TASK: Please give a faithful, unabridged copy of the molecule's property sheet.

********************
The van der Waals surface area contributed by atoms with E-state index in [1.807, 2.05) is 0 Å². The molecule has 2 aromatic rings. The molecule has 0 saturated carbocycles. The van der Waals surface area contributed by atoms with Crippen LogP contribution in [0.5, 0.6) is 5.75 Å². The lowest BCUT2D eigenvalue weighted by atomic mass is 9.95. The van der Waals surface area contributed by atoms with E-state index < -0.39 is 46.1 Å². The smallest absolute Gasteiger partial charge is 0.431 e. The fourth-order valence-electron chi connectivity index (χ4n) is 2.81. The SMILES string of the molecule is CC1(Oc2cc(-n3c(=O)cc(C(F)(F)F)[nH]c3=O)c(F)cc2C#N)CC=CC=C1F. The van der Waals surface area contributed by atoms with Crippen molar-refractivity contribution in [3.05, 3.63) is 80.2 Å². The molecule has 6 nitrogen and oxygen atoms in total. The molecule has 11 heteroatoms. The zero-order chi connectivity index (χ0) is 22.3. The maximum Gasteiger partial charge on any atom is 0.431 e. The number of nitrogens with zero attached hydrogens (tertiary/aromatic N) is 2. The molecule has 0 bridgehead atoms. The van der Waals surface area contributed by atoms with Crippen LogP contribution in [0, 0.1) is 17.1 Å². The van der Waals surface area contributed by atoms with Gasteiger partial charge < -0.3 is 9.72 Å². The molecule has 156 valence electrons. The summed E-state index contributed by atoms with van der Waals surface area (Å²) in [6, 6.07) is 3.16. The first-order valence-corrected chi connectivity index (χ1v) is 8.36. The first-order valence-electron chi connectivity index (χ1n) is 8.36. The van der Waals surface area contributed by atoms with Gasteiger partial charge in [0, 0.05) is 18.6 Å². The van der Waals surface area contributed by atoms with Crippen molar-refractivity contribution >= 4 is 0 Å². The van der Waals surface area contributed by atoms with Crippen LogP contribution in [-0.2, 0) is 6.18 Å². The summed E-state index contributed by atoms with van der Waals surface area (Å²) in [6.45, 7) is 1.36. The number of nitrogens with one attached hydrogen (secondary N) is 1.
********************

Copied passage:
The van der Waals surface area contributed by atoms with E-state index in [1.807, 2.05) is 0 Å². The molecule has 2 aromatic rings. The molecule has 0 saturated carbocycles. The van der Waals surface area contributed by atoms with Crippen LogP contribution in [0.5, 0.6) is 5.75 Å². The lowest BCUT2D eigenvalue weighted by atomic mass is 9.95. The van der Waals surface area contributed by atoms with E-state index < -0.39 is 46.1 Å². The smallest absolute Gasteiger partial charge is 0.431 e. The fourth-order valence-electron chi connectivity index (χ4n) is 2.81. The SMILES string of the molecule is CC1(Oc2cc(-n3c(=O)cc(C(F)(F)F)[nH]c3=O)c(F)cc2C#N)CC=CC=C1F. The van der Waals surface area contributed by atoms with Crippen molar-refractivity contribution in [3.05, 3.63) is 80.2 Å². The molecule has 6 nitrogen and oxygen atoms in total. The molecule has 11 heteroatoms. The zero-order chi connectivity index (χ0) is 22.3. The maximum Gasteiger partial charge on any atom is 0.431 e. The number of nitrogens with zero attached hydrogens (tertiary/aromatic N) is 2. The molecule has 0 bridgehead atoms. The van der Waals surface area contributed by atoms with Crippen LogP contribution in [0, 0.1) is 17.1 Å². The van der Waals surface area contributed by atoms with Gasteiger partial charge < -0.3 is 9.72 Å². The molecule has 156 valence electrons. The summed E-state index contributed by atoms with van der Waals surface area (Å²) in [6, 6.07) is 3.16. The first-order valence-corrected chi connectivity index (χ1v) is 8.36. The first-order valence-electron chi connectivity index (χ1n) is 8.36. The van der Waals surface area contributed by atoms with Gasteiger partial charge in [0, 0.05) is 18.6 Å². The van der Waals surface area contributed by atoms with Crippen molar-refractivity contribution >= 4 is 0 Å². The van der Waals surface area contributed by atoms with Crippen LogP contribution in [-0.2, 0) is 6.18 Å². The summed E-state index contributed by atoms with van der Waals surface area (Å²) in [6.45, 7) is 1.36. The number of nitrogens with one attached hydrogen (secondary N) is 1.